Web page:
RogerBW's Blog

The Weekly Challenge 202: Consecutive Valley 05 February 2023

I’ve been doing the Weekly Challenges. The latest involved various sorts of list filtering. (Note that this closes today.)

Task 1: Consecutive Odds

You are given an array of integers.

Write a script to print 1 if there are THREE consecutive odds in the given array otherwise print 0.

For every language except Perl, I turn that to true/false, because why not? The logic is the same across all languages. Raku:

sub consecutiveodds(@a) {

Set up the odds counter.

    my $i = 0;

For each number in the sequence,

    for (@a) -> $v {

if it's odd,

        if ($v % 2 == 1) {

I have one more odd-in-sequence than I did last time.


If I have three odds-in-sequence,

            if ($i >= 3) {

stop here.

                return True;

If it isn't odd,

        } else {

I have no odds-in-sequence.

            $i = 0;

And if I never got to three having run off the end of the list, return the other result.

    return False;

Another approach would be to mod2 the whole list, then take three-element windows onto it and check them individually, but I find the above pretty straightforward and reasonably efficient.

Task 2: Widest Valley

Given a profile as a list of altitudes, return the leftmost widest valley. A valley is defined as a subarray of the profile consisting of two parts: the first part is non-increasing and the second part is non-decreasing. Either part can be empty.

The logic is a bit less obvious than some of these problems have been. Here's my Rust version, which falls into three stages.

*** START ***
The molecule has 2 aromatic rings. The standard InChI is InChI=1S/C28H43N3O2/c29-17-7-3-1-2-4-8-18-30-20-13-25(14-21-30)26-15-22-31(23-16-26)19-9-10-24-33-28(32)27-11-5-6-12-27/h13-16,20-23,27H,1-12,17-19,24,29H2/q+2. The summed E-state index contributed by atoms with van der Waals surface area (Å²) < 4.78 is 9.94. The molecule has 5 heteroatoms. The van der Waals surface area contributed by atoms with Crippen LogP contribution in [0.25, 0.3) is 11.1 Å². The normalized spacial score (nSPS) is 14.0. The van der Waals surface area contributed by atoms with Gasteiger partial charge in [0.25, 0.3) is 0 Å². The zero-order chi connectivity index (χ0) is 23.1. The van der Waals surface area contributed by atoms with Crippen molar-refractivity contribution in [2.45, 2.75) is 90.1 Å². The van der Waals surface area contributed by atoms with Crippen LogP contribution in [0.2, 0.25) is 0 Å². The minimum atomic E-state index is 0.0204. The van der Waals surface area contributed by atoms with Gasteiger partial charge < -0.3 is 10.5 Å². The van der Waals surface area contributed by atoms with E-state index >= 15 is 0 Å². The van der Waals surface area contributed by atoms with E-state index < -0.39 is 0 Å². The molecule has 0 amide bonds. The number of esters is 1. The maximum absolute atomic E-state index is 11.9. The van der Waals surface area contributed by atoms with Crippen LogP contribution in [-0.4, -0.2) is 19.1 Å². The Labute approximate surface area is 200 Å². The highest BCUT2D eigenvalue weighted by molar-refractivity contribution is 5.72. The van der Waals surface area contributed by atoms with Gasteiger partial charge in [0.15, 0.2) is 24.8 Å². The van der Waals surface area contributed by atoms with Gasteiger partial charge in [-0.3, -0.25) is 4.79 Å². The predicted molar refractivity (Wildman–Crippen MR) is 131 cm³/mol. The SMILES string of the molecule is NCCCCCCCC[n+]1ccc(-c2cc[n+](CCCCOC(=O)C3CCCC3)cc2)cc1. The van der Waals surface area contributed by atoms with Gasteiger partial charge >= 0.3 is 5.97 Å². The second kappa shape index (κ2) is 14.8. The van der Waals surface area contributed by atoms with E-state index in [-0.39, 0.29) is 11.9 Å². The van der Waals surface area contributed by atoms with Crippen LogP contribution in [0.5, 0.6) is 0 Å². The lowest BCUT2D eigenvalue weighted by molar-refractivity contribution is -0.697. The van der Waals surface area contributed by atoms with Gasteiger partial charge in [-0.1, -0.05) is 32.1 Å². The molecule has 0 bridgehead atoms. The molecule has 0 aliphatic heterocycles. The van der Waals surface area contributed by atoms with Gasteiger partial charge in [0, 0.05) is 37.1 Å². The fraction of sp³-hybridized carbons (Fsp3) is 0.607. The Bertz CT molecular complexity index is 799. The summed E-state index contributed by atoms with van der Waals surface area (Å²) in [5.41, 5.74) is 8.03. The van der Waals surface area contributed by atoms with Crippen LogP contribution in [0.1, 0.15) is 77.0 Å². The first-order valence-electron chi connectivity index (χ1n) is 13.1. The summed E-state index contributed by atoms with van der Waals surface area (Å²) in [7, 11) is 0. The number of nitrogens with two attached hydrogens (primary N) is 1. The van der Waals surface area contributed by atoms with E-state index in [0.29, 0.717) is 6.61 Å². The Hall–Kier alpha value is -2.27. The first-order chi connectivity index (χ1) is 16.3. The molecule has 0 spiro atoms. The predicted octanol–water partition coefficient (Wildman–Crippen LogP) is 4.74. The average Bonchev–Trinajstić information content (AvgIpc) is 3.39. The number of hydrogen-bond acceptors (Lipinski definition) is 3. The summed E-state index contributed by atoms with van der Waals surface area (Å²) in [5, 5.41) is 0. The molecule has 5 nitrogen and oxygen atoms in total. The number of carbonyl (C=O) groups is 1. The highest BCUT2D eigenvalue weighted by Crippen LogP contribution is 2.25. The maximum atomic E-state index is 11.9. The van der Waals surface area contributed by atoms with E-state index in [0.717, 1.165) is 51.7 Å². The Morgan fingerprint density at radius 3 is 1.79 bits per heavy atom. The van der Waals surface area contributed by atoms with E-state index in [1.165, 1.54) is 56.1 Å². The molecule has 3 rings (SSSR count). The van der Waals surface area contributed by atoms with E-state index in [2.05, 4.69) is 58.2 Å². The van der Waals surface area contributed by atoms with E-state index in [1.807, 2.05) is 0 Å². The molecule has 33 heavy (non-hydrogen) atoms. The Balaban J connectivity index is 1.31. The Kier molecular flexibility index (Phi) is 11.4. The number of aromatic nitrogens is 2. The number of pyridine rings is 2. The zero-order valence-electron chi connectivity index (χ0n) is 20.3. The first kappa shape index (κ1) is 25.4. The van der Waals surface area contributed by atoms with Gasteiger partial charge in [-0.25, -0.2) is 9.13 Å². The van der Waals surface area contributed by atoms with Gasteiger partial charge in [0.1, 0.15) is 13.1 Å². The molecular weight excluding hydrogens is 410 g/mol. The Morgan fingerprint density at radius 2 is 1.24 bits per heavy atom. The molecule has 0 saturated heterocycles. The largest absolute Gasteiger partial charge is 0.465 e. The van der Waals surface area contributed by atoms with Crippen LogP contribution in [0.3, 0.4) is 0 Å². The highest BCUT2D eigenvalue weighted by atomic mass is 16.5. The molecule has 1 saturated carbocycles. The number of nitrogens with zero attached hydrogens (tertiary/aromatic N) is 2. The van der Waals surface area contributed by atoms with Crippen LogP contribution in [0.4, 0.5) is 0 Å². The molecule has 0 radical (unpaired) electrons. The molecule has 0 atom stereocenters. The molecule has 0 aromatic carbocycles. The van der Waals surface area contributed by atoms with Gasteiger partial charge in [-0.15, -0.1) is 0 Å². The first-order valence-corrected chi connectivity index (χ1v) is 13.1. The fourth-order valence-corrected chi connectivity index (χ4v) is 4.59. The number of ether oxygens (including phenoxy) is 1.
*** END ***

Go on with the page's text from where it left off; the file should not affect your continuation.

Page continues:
fn widestvalley(a: Vec<usize>) -> Vec<usize> {

First, look through the list and combine consecutive multiples into (value, count) tuples. (Well, if I were writing only in Rust I'd probably use tuples; here for portability I just have separate vectors av and ac.)

    let mut av = Vec::new();
    let mut ac = Vec::new();
    let mut l = 0;
    for &v in &a {
        if v == l {
            *ac.last_mut().unwrap() += 1;
        } else {
            l = v;

Then I go looking for valley starts and ends - i.e. isolated highest points. The first and last distinct values always count as these; so does any value higher than both its neighbours. (Beware of languages that don't have short-circuiting evaluation, such as Lua and PostScript, because the offset indices won't be valid.) The start value of such a point is the index in a of the first such value in its group; the end value is the index of the last. (c is therefore the index into a that we're artificially incrementing.)

    let mut s = Vec::new();
    let mut e = Vec::new();
    let mut c = 0;
    for i in 0..=av.len() - 1 {
        if i == 0
            || i == av.len() - 1
            || (av[i - 1] < av[i] && av[i] > av[i + 1])
            e.push(c + ac[i] - 1);
        c += ac[i];

Finally, each valley runs from an s-value to the next e-value (i.e. including the full width of both peaks). Look through each of these, and if it's wider than we've had before, make it the output.

    let mut out = Vec::new();
    for i in 0..=s.len() - 2 {
        if e[i + 1] - s[i] + 1 > out.len() {
            out = a[s[i] ..= e[i+1]].to_vec();

Full code on github.

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